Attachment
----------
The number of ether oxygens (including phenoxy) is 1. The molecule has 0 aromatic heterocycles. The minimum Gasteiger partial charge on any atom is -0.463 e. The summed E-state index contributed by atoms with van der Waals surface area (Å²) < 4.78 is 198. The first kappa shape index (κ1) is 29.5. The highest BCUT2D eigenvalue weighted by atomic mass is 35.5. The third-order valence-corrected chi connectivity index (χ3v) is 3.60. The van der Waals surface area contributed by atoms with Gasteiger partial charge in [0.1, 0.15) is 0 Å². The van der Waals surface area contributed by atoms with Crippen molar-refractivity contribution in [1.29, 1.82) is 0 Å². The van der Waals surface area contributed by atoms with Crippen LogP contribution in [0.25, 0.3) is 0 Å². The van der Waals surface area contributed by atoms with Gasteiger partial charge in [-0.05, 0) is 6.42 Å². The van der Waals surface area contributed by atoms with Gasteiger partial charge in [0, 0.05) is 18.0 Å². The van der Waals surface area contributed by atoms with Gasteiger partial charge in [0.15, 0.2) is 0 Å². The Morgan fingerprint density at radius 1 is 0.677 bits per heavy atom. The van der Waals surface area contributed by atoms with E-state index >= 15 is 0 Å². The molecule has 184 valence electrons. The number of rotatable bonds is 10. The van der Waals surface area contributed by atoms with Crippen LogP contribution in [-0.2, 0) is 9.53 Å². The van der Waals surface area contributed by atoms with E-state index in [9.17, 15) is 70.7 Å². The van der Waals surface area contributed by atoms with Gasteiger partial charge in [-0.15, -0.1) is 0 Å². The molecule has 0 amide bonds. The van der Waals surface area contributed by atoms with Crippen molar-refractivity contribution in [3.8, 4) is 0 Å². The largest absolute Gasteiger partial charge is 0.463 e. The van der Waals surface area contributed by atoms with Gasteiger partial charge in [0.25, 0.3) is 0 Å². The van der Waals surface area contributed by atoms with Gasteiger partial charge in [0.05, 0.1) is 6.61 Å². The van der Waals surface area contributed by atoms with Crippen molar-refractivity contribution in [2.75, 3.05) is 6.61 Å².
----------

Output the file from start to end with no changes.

The number of ether oxygens (including phenoxy) is 1. The molecule has 0 aromatic heterocycles. The minimum Gasteiger partial charge on any atom is -0.463 e. The summed E-state index contributed by atoms with van der Waals surface area (Å²) < 4.78 is 198. The first kappa shape index (κ1) is 29.5. The highest BCUT2D eigenvalue weighted by atomic mass is 35.5. The third-order valence-corrected chi connectivity index (χ3v) is 3.60. The van der Waals surface area contributed by atoms with Gasteiger partial charge in [0.1, 0.15) is 0 Å². The van der Waals surface area contributed by atoms with Crippen molar-refractivity contribution in [1.29, 1.82) is 0 Å². The van der Waals surface area contributed by atoms with Crippen LogP contribution in [0.25, 0.3) is 0 Å². The van der Waals surface area contributed by atoms with Gasteiger partial charge in [-0.05, 0) is 6.42 Å². The van der Waals surface area contributed by atoms with Gasteiger partial charge in [0, 0.05) is 18.0 Å². The van der Waals surface area contributed by atoms with Gasteiger partial charge in [0.15, 0.2) is 0 Å². The Morgan fingerprint density at radius 1 is 0.677 bits per heavy atom. The van der Waals surface area contributed by atoms with E-state index >= 15 is 0 Å². The molecule has 184 valence electrons. The number of rotatable bonds is 10. The van der Waals surface area contributed by atoms with Crippen LogP contribution in [-0.2, 0) is 9.53 Å². The van der Waals surface area contributed by atoms with E-state index in [9.17, 15) is 70.7 Å². The van der Waals surface area contributed by atoms with Gasteiger partial charge in [-0.15, -0.1) is 0 Å². The molecule has 0 amide bonds. The van der Waals surface area contributed by atoms with Crippen molar-refractivity contribution in [3.8, 4) is 0 Å². The largest absolute Gasteiger partial charge is 0.463 e. The van der Waals surface area contributed by atoms with Gasteiger partial charge in [0.25, 0.3) is 0 Å². The van der Waals surface area contributed by atoms with Gasteiger partial charge in [0.05, 0.1) is 6.61 Å². The van der Waals surface area contributed by atoms with Crippen molar-refractivity contribution in [2.75, 3.05) is 6.61 Å².